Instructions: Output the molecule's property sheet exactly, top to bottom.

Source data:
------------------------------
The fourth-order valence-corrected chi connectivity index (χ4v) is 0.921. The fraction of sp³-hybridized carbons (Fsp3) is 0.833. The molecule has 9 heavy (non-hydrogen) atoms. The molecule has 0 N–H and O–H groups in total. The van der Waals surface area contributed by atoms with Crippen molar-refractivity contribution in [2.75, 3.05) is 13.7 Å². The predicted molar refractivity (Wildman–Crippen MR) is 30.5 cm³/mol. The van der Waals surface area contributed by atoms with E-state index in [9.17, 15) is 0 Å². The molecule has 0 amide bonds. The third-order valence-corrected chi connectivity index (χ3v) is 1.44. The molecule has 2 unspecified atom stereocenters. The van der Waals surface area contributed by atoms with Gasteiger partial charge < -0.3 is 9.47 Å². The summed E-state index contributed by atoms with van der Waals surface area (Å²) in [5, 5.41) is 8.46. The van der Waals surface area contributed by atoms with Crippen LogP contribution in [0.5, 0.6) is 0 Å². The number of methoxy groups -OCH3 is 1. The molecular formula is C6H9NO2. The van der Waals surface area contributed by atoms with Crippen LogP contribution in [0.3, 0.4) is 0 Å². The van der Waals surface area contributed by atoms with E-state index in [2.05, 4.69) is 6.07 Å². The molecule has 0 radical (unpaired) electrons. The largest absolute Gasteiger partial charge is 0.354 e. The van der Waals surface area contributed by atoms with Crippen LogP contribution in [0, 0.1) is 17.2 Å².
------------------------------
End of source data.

The fourth-order valence-corrected chi connectivity index (χ4v) is 0.921. The fraction of sp³-hybridized carbons (Fsp3) is 0.833. The molecule has 9 heavy (non-hydrogen) atoms. The molecule has 0 N–H and O–H groups in total. The van der Waals surface area contributed by atoms with Crippen molar-refractivity contribution in [2.75, 3.05) is 13.7 Å². The predicted molar refractivity (Wildman–Crippen MR) is 30.5 cm³/mol. The van der Waals surface area contributed by atoms with E-state index in [9.17, 15) is 0 Å². The molecule has 0 amide bonds. The third-order valence-corrected chi connectivity index (χ3v) is 1.44. The molecule has 2 unspecified atom stereocenters. The van der Waals surface area contributed by atoms with Gasteiger partial charge < -0.3 is 9.47 Å². The summed E-state index contributed by atoms with van der Waals surface area (Å²) in [5, 5.41) is 8.46. The van der Waals surface area contributed by atoms with Crippen LogP contribution in [0.5, 0.6) is 0 Å². The number of methoxy groups -OCH3 is 1. The molecular formula is C6H9NO2. The van der Waals surface area contributed by atoms with Crippen LogP contribution in [0.3, 0.4) is 0 Å². The van der Waals surface area contributed by atoms with E-state index in [2.05, 4.69) is 6.07 Å². The molecule has 0 radical (unpaired) electrons. The largest absolute Gasteiger partial charge is 0.354 e. The van der Waals surface area contributed by atoms with Crippen LogP contribution in [0, 0.1) is 17.2 Å².